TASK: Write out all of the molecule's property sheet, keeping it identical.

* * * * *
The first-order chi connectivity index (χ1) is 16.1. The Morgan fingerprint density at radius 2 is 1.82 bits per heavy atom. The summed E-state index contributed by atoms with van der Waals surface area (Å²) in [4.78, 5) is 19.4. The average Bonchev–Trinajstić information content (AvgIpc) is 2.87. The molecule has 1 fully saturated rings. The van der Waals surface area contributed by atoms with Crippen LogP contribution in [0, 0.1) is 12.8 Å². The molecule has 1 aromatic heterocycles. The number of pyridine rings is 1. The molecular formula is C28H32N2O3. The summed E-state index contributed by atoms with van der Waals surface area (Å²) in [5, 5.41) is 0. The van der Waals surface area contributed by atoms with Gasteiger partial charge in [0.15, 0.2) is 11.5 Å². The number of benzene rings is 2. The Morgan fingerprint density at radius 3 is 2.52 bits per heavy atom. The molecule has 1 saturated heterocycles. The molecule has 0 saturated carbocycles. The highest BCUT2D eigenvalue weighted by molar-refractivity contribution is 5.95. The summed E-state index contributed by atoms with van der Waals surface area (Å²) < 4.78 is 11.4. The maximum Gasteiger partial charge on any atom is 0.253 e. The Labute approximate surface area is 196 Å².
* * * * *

The first-order chi connectivity index (χ1) is 16.1. The Morgan fingerprint density at radius 2 is 1.82 bits per heavy atom. The summed E-state index contributed by atoms with van der Waals surface area (Å²) in [4.78, 5) is 19.4. The average Bonchev–Trinajstić information content (AvgIpc) is 2.87. The molecule has 1 fully saturated rings. The van der Waals surface area contributed by atoms with Crippen LogP contribution in [0, 0.1) is 12.8 Å². The molecule has 1 aromatic heterocycles. The number of pyridine rings is 1. The molecular formula is C28H32N2O3. The summed E-state index contributed by atoms with van der Waals surface area (Å²) in [5, 5.41) is 0. The van der Waals surface area contributed by atoms with Gasteiger partial charge in [0.15, 0.2) is 11.5 Å². The number of benzene rings is 2. The Morgan fingerprint density at radius 3 is 2.52 bits per heavy atom. The molecule has 1 saturated heterocycles. The molecule has 0 saturated carbocycles. The highest BCUT2D eigenvalue weighted by molar-refractivity contribution is 5.95. The summed E-state index contributed by atoms with van der Waals surface area (Å²) < 4.78 is 11.4. The maximum Gasteiger partial charge on any atom is 0.253 e. The Labute approximate surface area is 196 Å².